How Do I Take an RMD From an Illiquid Asset?

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There exist “alternate investments” that are not publicly priced and traded or have financial hooks, which makes them harder to trade. That is why they are called illiquid. Examples might include limited partnerships, collectibles, art, antiques, real estate, and many of the holdings of hedge funds. We do not recommend such investments. In order to safeguard your money, we suggest that you insist on publicly priced and traded investments and avoid financial hooks. However, if you already have one of these investments in your Traditional IRA, that advice does not help.

The IRS requires that Required Minimum Distributions (RMDs) be taken from all Traditional retirement accounts, regardless of whether the asset is liquid or not, after age 70 1/2. There a several ways you can take an RMD for an asset that is illiquid.

The simplest option is to take the RMD from a Traditional IRA which has liquid assets. The caveat here is that you can only aggregate RMDs for the same account type (with a few exceptions). In other words, all IRA RMDs can be taken from one IRA and all 403(b) RMDs can be taken from one 403(b), but you can’t take and IRA RMD from a 403(b).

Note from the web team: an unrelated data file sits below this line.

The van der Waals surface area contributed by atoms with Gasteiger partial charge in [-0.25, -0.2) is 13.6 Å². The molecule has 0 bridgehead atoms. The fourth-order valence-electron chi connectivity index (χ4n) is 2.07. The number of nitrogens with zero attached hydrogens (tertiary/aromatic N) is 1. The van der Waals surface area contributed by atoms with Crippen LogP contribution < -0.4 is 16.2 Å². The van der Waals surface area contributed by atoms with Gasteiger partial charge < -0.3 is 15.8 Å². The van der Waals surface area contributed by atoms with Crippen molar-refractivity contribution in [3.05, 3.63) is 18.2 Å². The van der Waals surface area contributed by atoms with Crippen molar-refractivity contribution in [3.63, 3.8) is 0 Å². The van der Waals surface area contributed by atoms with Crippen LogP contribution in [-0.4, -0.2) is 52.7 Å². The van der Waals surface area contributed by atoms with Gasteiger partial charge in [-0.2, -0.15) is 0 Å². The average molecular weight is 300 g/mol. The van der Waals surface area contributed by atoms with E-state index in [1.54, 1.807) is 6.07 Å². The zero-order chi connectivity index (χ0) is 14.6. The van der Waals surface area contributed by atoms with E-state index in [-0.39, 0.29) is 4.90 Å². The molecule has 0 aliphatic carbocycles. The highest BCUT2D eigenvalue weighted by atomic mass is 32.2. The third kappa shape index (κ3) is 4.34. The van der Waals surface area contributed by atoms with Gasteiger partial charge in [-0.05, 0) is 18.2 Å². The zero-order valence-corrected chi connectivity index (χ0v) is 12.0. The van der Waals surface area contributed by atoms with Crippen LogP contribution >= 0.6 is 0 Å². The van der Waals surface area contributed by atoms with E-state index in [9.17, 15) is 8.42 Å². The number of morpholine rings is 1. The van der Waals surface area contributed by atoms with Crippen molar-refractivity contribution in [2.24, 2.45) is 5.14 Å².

So what if you only have a single IRA, and it’s invested in only an illiquid asset?

If you have not yet reached age 70 1/2, you could convert the IRA to Roth and avoid the RMD entirely. Roth IRAs do not have RMDs, and the assets will get to grow tax free for the rest of your life.

If you are over age 70 1/2 but are still working, you could contribute $6,500 to your IRA using a nondeductible contribution, take your RMD from that contribution, and then convert the illiquid asset and anything remaining in the Traditional IRA to Roth. This only works if your RMD is less than $6,500 though.

If all of that doesn’t work, the most common solution is to distribute a percentage of your assets from the Traditional IRA in-kind, meaning without liquidating.

If you hold illiquid securities in your Traditional IRA, you can transfer out a percentage of the asset you own and distribute them into a taxable brokerage account to satisfy the RMD. This step may require involving lawyers to aid you in retitling the asset.

The shares would need to be valued on the day of distribution, and you would be taxed on the fair market value of those shares on that day. This would also become your cost basis should you ever be able to sell the asset in the future.

The tax penalty for failing to take an RMD is steep at 50% of the amount you fail to take, so it is essential that you make the effort to take your RMD, even when having illiquid investments creates extra hassle.

Photo by Mira Bozhko on Unsplash

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Wealth Manager

Courtney Fraser is a Wealth Manager at Marotta Wealth Manager, specializing in retirement accounts, required minimum distributions, and Roth conversions.